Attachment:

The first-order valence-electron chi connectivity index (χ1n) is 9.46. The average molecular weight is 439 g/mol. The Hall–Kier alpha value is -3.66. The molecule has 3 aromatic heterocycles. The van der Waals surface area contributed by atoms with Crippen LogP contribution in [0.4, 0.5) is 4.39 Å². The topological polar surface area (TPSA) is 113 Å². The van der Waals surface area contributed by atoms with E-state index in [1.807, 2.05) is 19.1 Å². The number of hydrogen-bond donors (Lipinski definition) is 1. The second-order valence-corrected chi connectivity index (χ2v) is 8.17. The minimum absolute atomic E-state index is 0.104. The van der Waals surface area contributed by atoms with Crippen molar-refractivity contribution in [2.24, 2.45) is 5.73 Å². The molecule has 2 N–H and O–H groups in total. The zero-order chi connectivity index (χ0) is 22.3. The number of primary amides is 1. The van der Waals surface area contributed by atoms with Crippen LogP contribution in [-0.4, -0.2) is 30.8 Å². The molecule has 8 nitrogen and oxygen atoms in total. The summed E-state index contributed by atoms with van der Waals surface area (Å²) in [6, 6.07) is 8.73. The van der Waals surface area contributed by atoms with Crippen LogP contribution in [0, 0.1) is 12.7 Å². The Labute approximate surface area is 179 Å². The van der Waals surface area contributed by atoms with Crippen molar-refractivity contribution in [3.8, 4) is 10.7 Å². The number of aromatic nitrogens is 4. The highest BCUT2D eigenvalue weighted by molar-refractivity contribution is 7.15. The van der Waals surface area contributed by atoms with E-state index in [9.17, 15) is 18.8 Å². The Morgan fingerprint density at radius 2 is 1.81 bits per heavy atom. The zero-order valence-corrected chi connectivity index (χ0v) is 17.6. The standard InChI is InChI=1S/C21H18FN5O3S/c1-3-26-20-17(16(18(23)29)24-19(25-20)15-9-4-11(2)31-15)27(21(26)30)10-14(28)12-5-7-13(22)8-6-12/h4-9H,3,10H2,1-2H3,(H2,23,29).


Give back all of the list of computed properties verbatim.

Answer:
The first-order valence-electron chi connectivity index (χ1n) is 9.46. The average molecular weight is 439 g/mol. The Hall–Kier alpha value is -3.66. The molecule has 3 aromatic heterocycles. The van der Waals surface area contributed by atoms with Crippen LogP contribution in [0.4, 0.5) is 4.39 Å². The topological polar surface area (TPSA) is 113 Å². The van der Waals surface area contributed by atoms with E-state index in [1.807, 2.05) is 19.1 Å². The number of hydrogen-bond donors (Lipinski definition) is 1. The second-order valence-corrected chi connectivity index (χ2v) is 8.17. The minimum absolute atomic E-state index is 0.104. The van der Waals surface area contributed by atoms with Crippen molar-refractivity contribution in [2.24, 2.45) is 5.73 Å². The molecule has 2 N–H and O–H groups in total. The zero-order chi connectivity index (χ0) is 22.3. The number of primary amides is 1. The van der Waals surface area contributed by atoms with Crippen LogP contribution in [-0.4, -0.2) is 30.8 Å². The molecule has 8 nitrogen and oxygen atoms in total. The summed E-state index contributed by atoms with van der Waals surface area (Å²) in [6, 6.07) is 8.73. The van der Waals surface area contributed by atoms with Crippen LogP contribution in [0, 0.1) is 12.7 Å². The Labute approximate surface area is 179 Å². The van der Waals surface area contributed by atoms with Crippen molar-refractivity contribution in [3.8, 4) is 10.7 Å². The number of aromatic nitrogens is 4. The highest BCUT2D eigenvalue weighted by molar-refractivity contribution is 7.15. The van der Waals surface area contributed by atoms with E-state index in [9.17, 15) is 18.8 Å². The Morgan fingerprint density at radius 2 is 1.81 bits per heavy atom. The zero-order valence-corrected chi connectivity index (χ0v) is 17.6. The standard InChI is InChI=1S/C21H18FN5O3S/c1-3-26-20-17(16(18(23)29)24-19(25-20)15-9-4-11(2)31-15)27(21(26)30)10-14(28)12-5-7-13(22)8-6-12/h4-9H,3,10H2,1-2H3,(H2,23,29).